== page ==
Jonathan Lucroy’s Receiving Value | Disciples of Uecker

Disciples of Uecker

We'd like to go to the Playoffs, that would be cool.

Jonathan Lucroy had Brewer fans excited with his bat early in the season. For much of the first half, he was maintaining a batting average above .280, supplying some decent power, and giving the team a semi-reliable bat out of the catcher position, something that hasn’t been since B.J. Surhoff was around. Over the second half of the season, however, it’s become apparent that Lucroy isn’t really at Surhoff’s level with the bat, as the 25-year-old has managed a mere .242/.295/.343 line since the All-Star break.

Still, Lucroy owns a .263/.311/.384 line on the season, and while that isn’t pretty, it’s good for a 92 wRC+, above the league average for catchers. He enters play Thursday with 1.7 fWAR in 451 plate appearances, slightly above the average player. According to WAR, he isn’t a star, but he is a slightly above average player — exactly what the Brewers needed.

WAR isn’t perfect, however, and one of it’s more major imperfections lies in the realm of catcher defense. Whereas some of the imperfections of the WAR come from questions with existing data (see UZR and other fielding metrics), when it comes to catcher defense, there is largely an absence of data. Currently, fWAR takes catcher defense on stolen bases into account, but that leaves a large part of the catcher’s job unquantified and assumed as zero — this clearly isn’t the case, but there’s also no reason to attempt to quantify what you can’t.

But people are still working on objective measures of catcher defense, and yesterday at Baseball Prospectus, Mike Fast published an excellent study on one aspect: framing. The entire study is worth a read, as it’s extremely well done and very detailed. The crux of the study, though, lies on the idea that framing is a very big deal. Over 150 games, a catcher can potentially save his team up to 35 runs just by making borderline pitches look like strikes instead of balls.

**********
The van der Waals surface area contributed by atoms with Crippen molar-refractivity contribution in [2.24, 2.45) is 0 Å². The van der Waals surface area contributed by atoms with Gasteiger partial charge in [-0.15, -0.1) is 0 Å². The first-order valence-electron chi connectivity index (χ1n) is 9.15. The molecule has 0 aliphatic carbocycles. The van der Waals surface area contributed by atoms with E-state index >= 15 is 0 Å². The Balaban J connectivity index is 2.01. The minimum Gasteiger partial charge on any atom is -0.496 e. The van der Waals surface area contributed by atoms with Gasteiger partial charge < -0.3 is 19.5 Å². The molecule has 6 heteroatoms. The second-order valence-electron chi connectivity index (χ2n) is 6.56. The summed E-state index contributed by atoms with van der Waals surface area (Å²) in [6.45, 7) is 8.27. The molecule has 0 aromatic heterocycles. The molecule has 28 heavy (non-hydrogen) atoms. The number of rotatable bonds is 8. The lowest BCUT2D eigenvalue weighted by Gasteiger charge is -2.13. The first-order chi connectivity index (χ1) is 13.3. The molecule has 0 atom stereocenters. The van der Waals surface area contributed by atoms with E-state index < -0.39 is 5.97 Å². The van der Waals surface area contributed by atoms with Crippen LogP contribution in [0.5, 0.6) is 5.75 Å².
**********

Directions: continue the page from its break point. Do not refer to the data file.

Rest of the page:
According to Fast’s study, that 35 number belongs to Jose Molina, an unsurprising name to see atop a defensive catchers list. Second place, on a per game basis? That belongs to Lucroy, who has saved the Brewers a shocking 38 runs since coming up in 2010, for a total of 24 runs per 150 games. Throw that into his fWAR, and he’s a 4-win player, roughly an all-star level.

Don’t take these numbers as gospel. Read the study, understand why these numbers make sense. But there’s a reason the Brewers felt comfortable going with Lucroy as their starting catcher in 2010, and it wasn’t because of his offense. They felt excessively confident about his ability as a receiver, and now, we have the numbers to back it up.

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